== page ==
Then they train. That takes a little while. Usually an hour. If it takes more, we put a foot in their ass. Not literally. Figuratively. And it’s a gentle foot. More of a prod. Sometimes a foot though.
Ok, training is done. They plop their buttocks down and fill out the back of their program form. It looks like this:
We have them fill it out on their own, and do their own writing, for several reasons.
First, writing something out is like making a declaration—there’s more emotion tied to it and it’s also easier to remember and attach to. Second, we want people to write and think for themselves without our influence before having a discussion with them.
Then, once they’ve finished filling it out, they let us know when they’re ready, and we swoop in to chat them up on what they’ve written. And when I say chat them up, I mean ask them open-ended questions and reflect what they say so that they can get further clarification on what they’re trying to do.
What Just Happened?
We always start with the commentary about the program that they just finished. It helps with expectation management and sets the context for the rest of the discussion. This is also a great opportunity to learn about how someone generally felt about their past program—that pertains to every detail, from the exercises they performed to whether or not the feel as though they’ve progressed.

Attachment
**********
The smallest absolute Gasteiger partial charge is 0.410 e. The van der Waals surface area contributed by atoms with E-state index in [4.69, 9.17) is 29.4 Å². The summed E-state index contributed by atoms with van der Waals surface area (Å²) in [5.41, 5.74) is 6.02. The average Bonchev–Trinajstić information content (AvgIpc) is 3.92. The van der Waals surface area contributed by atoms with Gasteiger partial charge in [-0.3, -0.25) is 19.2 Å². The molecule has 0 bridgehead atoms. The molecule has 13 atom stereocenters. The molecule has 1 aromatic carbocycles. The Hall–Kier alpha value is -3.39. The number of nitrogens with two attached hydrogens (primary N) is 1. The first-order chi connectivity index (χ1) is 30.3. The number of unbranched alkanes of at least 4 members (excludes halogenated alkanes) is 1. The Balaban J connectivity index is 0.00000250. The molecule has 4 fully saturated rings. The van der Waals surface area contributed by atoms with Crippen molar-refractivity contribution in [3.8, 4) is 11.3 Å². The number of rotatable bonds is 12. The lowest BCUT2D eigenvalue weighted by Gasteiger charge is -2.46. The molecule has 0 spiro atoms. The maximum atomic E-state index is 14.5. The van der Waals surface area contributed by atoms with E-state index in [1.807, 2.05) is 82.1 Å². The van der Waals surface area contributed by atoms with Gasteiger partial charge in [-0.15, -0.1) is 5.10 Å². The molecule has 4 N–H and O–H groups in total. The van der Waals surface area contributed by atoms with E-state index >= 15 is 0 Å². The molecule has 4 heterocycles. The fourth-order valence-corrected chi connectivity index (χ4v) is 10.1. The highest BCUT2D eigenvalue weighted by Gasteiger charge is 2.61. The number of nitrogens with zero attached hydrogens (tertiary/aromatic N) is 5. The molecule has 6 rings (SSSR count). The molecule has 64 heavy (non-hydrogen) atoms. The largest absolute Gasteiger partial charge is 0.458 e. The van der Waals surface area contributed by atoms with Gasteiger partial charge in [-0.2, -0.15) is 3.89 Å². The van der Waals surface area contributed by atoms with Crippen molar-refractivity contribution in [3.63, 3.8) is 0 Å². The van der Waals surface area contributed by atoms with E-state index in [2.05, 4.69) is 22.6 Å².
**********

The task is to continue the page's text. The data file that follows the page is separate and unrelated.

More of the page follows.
Getting the good, the bad, and the ugly out lets them push their own process forward and it helps us get better at our jobs. This is where we really have to tune into our curiosity—especially if there’s some bad and ugly written down.
When we read through this part, we ask questions about what they wrote. If they achieved their goals, and things went well, the question could go something like this.
“So, you feel like you nailed this one! That’s awesome. Why do you think things went so well?